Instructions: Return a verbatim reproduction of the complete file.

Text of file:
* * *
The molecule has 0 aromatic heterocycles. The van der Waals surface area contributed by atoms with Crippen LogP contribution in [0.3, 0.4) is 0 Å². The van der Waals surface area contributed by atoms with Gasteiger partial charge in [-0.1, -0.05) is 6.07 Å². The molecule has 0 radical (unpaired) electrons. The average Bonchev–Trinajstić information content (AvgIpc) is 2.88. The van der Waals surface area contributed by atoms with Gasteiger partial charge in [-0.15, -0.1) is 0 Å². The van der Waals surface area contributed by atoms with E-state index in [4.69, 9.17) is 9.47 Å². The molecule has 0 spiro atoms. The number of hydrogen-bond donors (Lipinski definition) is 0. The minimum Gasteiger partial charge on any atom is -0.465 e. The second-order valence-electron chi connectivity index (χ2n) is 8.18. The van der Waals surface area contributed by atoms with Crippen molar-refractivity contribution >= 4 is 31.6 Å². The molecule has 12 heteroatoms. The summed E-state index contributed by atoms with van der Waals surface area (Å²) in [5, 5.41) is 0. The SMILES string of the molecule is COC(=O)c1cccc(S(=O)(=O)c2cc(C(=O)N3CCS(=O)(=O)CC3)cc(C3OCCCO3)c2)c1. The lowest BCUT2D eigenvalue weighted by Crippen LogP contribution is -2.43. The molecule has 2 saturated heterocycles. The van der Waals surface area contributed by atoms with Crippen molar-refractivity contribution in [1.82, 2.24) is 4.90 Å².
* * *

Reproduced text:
The molecule has 0 aromatic heterocycles. The van der Waals surface area contributed by atoms with Crippen LogP contribution in [0.3, 0.4) is 0 Å². The van der Waals surface area contributed by atoms with Gasteiger partial charge in [-0.1, -0.05) is 6.07 Å². The molecule has 0 radical (unpaired) electrons. The average Bonchev–Trinajstić information content (AvgIpc) is 2.88. The van der Waals surface area contributed by atoms with Gasteiger partial charge in [-0.15, -0.1) is 0 Å². The van der Waals surface area contributed by atoms with E-state index in [4.69, 9.17) is 9.47 Å². The molecule has 0 spiro atoms. The number of hydrogen-bond donors (Lipinski definition) is 0. The minimum Gasteiger partial charge on any atom is -0.465 e. The second-order valence-electron chi connectivity index (χ2n) is 8.18. The van der Waals surface area contributed by atoms with Crippen molar-refractivity contribution >= 4 is 31.6 Å². The molecule has 12 heteroatoms. The summed E-state index contributed by atoms with van der Waals surface area (Å²) in [5, 5.41) is 0. The SMILES string of the molecule is COC(=O)c1cccc(S(=O)(=O)c2cc(C(=O)N3CCS(=O)(=O)CC3)cc(C3OCCCO3)c2)c1. The lowest BCUT2D eigenvalue weighted by Crippen LogP contribution is -2.43. The molecule has 2 saturated heterocycles. The van der Waals surface area contributed by atoms with Crippen molar-refractivity contribution in [1.82, 2.24) is 4.90 Å².